June 27, 2014

Children In Need: HOPE For Tomorrow

I come to this space today hoping to help at least one person out there. We have all lost someone. People die every day. It's not pretty, it's not easy, and it's definitely not okay. Often times when people lose someone they try to paint a picture to others of all the above though. They go about their day calm as ever, and telling everyone "I'll be okay" all the while with a forced smile. I can guarantee you a few things...they are not okay and they need help.
Losing someone at any age is devastating. I believe that being a child and losing someone is much different. This reason alone: Children are the future of our world. If we don't get them the help they need when they are shaping their beliefs and making important milestones, what will happen in the later years?

I am a volunteer at the Highmark Caring Place in Erie, Pa. Some of you may not know what the Highmark Caring Place is and what it's about. It is a facility for grieving families that first opened in Pittsburgh, Pennsylvania that now has three other locations in addition to the original building. To keep it short and simple in explanation; Families come together to the Caring Place and we begin by eating a meal together (pizza one week, subs the next, with the occasional chicken with macaroni and cheese thrown in), and there is time to play board games, color or challenge each other in air hockey during this time too. Next, families are then separated in to different rooms based on age for some group discussions and different activities run by volunteers to assist them in the grieving process. We then end the night together saying a pledge before we see each other again the next week. This continues for ten weeks. One of the most beautiful parts is the pledge is said at the beginning and end of each night, "I am here for you. You are here for me. We are here for each other."  Some short words put together for such a powerful meaning.
Caring Place
Image c/o

I volunteer at the Caring Place because I know what these children are feeling. My mom died when I was 17 years old. I was not five, or ten, but I still did not understand. She had cancer, but don't tell me that I had time to prepare. No one has time to prepare losing their mother. I am thankful enough to say that I was given an amazing support system when my world was rocked my senior year of high school. I had moved to Erie with my mom and brother from Pittsburgh the summer before my senior year. Brand new school senior about terrified. I had my family, but my friends from my childhood and my new friends from Erie were what truly helped me. Friends relate to one another. You know what I didn't have though? A friend who's mom died their senior year of high school. I didn't have anyone that REALLY KNEW what that felt like. I wish I would have had the Caring Place.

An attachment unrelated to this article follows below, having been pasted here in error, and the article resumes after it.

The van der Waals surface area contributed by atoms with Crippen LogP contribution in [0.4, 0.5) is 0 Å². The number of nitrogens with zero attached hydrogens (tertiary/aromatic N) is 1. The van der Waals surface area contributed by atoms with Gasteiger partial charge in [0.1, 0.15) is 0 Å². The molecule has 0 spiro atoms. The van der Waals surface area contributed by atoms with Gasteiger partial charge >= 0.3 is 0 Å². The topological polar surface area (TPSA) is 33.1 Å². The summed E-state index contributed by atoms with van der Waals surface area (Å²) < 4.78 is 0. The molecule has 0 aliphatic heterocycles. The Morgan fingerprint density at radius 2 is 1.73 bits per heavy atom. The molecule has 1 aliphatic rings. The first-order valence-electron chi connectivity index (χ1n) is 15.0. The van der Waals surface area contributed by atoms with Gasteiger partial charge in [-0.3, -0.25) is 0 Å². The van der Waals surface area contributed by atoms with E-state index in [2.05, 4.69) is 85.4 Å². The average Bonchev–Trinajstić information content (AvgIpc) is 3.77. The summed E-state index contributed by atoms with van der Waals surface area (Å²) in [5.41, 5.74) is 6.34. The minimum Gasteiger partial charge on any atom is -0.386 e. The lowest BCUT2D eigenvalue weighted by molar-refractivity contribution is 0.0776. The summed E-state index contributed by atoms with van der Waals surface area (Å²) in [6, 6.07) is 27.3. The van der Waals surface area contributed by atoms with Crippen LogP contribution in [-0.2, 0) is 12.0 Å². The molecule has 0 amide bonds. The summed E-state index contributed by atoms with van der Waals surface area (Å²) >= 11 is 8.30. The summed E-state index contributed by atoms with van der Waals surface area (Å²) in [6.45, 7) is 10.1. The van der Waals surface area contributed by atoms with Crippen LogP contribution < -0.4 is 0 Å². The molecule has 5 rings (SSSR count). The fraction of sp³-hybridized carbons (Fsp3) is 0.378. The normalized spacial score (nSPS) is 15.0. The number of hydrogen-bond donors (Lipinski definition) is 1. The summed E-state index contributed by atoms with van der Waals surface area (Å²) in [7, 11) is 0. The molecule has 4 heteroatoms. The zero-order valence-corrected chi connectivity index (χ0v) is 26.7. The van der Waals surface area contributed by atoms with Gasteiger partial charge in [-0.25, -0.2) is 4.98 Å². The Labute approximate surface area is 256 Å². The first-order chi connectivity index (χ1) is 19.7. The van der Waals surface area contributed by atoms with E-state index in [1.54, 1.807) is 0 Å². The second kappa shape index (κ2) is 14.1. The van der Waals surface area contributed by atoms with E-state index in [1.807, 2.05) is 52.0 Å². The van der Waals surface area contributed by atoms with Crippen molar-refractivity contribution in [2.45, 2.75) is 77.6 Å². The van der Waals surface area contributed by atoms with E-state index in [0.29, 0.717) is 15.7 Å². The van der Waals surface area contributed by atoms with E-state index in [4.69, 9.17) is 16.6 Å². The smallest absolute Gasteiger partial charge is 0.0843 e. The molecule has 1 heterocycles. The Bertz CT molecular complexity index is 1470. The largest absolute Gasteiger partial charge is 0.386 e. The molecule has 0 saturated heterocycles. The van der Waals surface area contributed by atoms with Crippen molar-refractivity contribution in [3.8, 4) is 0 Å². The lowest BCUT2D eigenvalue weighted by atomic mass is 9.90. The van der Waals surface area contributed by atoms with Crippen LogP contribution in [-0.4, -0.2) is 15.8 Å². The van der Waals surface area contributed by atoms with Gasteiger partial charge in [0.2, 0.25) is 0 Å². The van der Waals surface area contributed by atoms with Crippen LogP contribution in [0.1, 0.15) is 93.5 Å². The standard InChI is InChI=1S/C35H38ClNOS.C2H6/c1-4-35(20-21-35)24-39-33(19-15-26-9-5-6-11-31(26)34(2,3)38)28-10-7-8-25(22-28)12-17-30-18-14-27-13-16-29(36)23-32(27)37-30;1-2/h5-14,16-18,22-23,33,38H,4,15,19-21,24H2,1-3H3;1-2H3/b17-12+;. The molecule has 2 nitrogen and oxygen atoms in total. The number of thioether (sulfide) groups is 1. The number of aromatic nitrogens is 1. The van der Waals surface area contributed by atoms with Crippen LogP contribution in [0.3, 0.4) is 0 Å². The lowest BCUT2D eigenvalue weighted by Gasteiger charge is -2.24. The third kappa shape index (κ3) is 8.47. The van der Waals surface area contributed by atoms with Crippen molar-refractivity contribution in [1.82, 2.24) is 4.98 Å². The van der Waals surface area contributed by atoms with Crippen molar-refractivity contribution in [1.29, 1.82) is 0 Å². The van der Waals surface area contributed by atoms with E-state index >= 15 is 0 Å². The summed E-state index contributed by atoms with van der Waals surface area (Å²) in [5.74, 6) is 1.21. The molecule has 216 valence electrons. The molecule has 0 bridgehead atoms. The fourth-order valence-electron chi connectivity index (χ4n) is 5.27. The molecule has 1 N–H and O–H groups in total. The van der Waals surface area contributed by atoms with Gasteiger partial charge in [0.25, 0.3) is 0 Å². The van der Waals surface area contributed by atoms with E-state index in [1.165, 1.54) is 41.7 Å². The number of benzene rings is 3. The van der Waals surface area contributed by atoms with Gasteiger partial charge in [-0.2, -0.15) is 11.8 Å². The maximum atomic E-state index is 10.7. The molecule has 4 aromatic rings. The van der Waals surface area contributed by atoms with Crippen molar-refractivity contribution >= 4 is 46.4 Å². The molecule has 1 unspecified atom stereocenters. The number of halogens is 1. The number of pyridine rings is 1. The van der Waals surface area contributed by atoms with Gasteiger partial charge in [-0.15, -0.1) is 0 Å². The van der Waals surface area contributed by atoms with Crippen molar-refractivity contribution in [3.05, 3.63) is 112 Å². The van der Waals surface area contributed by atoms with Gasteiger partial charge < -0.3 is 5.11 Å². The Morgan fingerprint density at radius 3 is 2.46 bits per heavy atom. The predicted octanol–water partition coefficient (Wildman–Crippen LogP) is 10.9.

Families come to the Caring Place to grieve. They come because they are sad, they are experiencing things they thought they may never have to, they feel regret...but they come because there are people that know exactly how they are feeling every second of the day. These families have a support system.

I heard about the Caring Place about six years ago and looked around on the website, but thought it would take too much time to volunteer. Fast forward a few years later when I called for some information and went for a tour of the facility. The minute I walked in there and looked around at the quilts honoring deceased loved ones hanging on the wall I felt the need to be there. It was something I was called to do. It was one of the best decisions I have made in my adult life.